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The Cardinals sign Miguel Batista and Ian Snell

Jan 14, 2011, 1:45 PM EDT

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I hope Cardinals fans didn’t have water in their mouths when they read the following tweet from Derrick Goold, or else they’d need new monitors:

Cardinals sign Miguel Batista and Ian Snell

I mean, jeez, Derrick. I know some people advocate pulling the bandage off quickly, but you really should break that kind of thing up into two tweets rather than smack everyone over the head like that.

Oh well, no sense going crazy.  These are minor league deals for basically zero money.  And while he absolutely grinds my gears to watch pitch, Batista has his uses as a swingman/slop-time kind of pitcher. Snell less so, but maybe some Dave Duncan time will do him some good.  That is, if he gets enough time near the major league camp to talk to Duncan much.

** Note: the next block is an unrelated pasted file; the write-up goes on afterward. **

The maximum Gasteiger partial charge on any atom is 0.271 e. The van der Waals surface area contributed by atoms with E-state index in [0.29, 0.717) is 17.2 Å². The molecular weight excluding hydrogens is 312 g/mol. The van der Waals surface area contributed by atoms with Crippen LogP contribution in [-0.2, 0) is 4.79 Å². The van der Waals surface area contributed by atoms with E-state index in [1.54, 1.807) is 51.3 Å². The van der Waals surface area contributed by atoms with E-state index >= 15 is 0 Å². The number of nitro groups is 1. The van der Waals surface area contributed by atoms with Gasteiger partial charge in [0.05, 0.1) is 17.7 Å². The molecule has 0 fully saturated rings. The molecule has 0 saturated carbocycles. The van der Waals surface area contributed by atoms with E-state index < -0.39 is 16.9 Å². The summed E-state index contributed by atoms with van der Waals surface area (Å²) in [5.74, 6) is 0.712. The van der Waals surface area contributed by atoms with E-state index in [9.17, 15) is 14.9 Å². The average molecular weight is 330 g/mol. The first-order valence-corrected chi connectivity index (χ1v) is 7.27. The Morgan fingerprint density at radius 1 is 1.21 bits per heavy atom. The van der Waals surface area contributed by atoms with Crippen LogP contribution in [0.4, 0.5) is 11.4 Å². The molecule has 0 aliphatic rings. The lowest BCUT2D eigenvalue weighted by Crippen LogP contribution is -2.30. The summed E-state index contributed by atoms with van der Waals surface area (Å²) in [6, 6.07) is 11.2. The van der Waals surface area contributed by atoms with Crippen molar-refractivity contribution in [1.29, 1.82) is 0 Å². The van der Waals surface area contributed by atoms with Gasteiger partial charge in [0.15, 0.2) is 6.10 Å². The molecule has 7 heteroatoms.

1. BC - Jan 14, 2011 at 1:52 PM

    Snell was actually serviceable in 2006-2007. He’s been royally goofed up since then. Maybe Duncan can fix him. Not a bad shot at a reclamation project.

  2. paperlions - Jan 14, 2011 at 2:29 PM

    If one of these guys is going to replace Skip at 2B, I’m all for it.

    • spudchukar - Jan 14, 2011 at 2:55 PM

      Over the past few years both of these guys have been on the Cardinal’s radar. Since the questions surrounding the effectiveness of Kyle Lohse continue; the moves are not that surprising. I guess the signings are intended to be the so-called insurance policies. That said, these signings don’t exactly inspire confidence. I know Snell is a sinkerballer; so maybe Duncan can work some magic. I’m not sure I know what Batista is, but with the departure of Hawksworth, the long-reliever/spot starter role needs filling. I can envision Snell in some capacity, not so much with Batista.

      • paperlions - Jan 14, 2011 at 3:10 PM

        They are no risk signings….I have no problem with that…Duncan has been able to turn such guys into useful pieces before, he can probably do it again.

  3. sportsdrenched - Jan 14, 2011 at 2:43 PM

    I think Cards fans are really going to miss Walt Jockety.

    Now the Cards are making deals the Royals would make.

    • paperlions - Jan 14, 2011 at 2:48 PM